Library Journal Names the 2013 Best Small Library in America



Southern Area Public Library, Lost Creek, WV, wins; two finalists also named.

For full coverage go to

Krista Rafanello
Library Journal
[email protected]


New York, NY, February 1, 2013— They call it “the Little Library with a Big Heart”: Of the 175 public libraries in West Virginia, the Southern Area Public Library (SAPL) in tiny Lost Creek is the smallest, with a service population of just 498. Under Mary Beth Stenger, SAPL has been transformed from a good, traditional public library into a modern, bustling center of community activity, information, and learning. All on a budget of just under $35,000 and the labor of a staff of two, a band of 20 volunteers, and a small Board of Trustees. In activity, energy, growth, and community engagement, however, it ranks with the state’s best and is a national model, and as such it has won Library Journal’s annual Best Small Library in America Award. It is the smallest library ever to win the title.

 The award, funded by the Bill & Melinda Gates Foundation, was created in 2005 to encourage and showcase the exemplary work of libraries serving populations under 25,000. It recognizes one winning library and two finalists each year. The Southern Area Public Library will receive a cash prize of $20,000, as well as support for two representatives to attend the 2014 Public Library Association (PLA) conference in Indianapolis, which will include a gala event in honor of the library.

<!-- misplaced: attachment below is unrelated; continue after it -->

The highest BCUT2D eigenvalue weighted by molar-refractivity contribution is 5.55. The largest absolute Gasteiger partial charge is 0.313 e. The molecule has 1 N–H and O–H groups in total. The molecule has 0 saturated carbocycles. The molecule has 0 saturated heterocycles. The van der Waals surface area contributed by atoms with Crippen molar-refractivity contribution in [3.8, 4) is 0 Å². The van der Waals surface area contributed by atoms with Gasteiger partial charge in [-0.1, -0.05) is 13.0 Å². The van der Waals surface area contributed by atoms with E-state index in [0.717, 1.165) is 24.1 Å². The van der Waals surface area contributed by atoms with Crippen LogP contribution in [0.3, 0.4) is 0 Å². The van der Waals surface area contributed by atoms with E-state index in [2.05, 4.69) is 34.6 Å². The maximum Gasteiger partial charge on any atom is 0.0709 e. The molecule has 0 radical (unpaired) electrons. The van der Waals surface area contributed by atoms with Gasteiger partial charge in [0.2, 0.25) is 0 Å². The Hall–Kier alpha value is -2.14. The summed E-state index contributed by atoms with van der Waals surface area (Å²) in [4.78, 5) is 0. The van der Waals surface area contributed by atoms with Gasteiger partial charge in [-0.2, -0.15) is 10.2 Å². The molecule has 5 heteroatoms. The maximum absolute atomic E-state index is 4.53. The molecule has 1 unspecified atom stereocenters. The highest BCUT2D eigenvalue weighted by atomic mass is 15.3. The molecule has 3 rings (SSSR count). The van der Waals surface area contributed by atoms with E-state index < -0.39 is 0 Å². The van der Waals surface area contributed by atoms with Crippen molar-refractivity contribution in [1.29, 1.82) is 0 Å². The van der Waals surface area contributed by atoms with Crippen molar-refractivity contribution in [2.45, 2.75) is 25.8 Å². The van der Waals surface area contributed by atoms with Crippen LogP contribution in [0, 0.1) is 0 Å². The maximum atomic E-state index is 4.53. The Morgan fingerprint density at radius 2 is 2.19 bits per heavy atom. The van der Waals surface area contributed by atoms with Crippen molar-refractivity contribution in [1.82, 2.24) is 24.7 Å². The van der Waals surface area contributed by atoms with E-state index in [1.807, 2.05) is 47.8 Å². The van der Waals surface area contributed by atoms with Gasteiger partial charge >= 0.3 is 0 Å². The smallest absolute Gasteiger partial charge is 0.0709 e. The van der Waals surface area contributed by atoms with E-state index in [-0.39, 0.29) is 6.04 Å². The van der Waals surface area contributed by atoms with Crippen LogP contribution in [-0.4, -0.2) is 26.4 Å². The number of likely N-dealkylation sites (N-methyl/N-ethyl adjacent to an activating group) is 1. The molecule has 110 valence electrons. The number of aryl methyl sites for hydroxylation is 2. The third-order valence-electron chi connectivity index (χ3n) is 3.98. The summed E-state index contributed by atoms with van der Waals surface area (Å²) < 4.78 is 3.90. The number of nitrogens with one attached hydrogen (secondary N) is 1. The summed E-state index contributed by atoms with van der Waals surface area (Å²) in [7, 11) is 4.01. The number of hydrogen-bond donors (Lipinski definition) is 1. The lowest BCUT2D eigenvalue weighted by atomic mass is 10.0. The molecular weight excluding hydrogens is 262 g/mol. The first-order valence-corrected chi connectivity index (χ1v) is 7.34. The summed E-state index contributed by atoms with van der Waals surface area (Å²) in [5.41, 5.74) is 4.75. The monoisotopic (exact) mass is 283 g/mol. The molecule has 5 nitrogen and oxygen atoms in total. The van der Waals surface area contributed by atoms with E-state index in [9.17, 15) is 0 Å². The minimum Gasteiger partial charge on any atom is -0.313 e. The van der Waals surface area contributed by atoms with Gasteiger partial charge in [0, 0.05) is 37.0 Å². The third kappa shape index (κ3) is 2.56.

Among the many things that won SAPL the award is the library’s place in the heart of the community, notes LJ Editor-at-Large John Berry in his cover story about the library in the Feb. 1 issue of the magazine. It’s a member of the Geek the Library campaign, a nationwide program to raise community awareness of libraries, and locally it’s launched its own Big Heart Campaign, selecting a different charity to help each month.

 Another award-worthy effort is the sheer intensity of the library’s programming. All told, since Stenger’s appointment programs have grown from 28 to 227 last year. The library also provides after-school snacks for the many latchkey kids that school buses drop at SAPL every weekday it is open. While at the library, children get homework help and computer support. High schoolers get help with résumés and college applications.

 Besides Stenger, the only other employee at SAPL is Wilma Bennett. In her interview, Stenger told the board that she didn’t want to work alone with no backup. “She has given me time to pursue funding and other vital needs I couldn’t do with so many hours each week devoted to preparing and presenting programs for children,” says Stenger.

 Among the vital needs she’s addressed are technology updates. SAPL is on Facebook and a Twitter. The SAPL website has been upgraded and refurbished. And Stenger added new technology to the library’s services and administrative processes. Two new computers from Work Force and West Virginia Library Commission and tables bought with funds given by the legislature will bring the SAPL computer total to eight. They are constantly in use, in rural, low-income Lost Creek.

 “I believe the best way to direct a library is to passionately pursue new ideas, new programs, and new partnerships,” Stenger says. “We are a small town with a hot dog place and inside a gas station a sandwich and pizza place. Yet our library has pulled together members and organizations throughout our town as well as surrounding towns to build lots of programs, buy books and other materials, and collaborate on all kinds of projects.”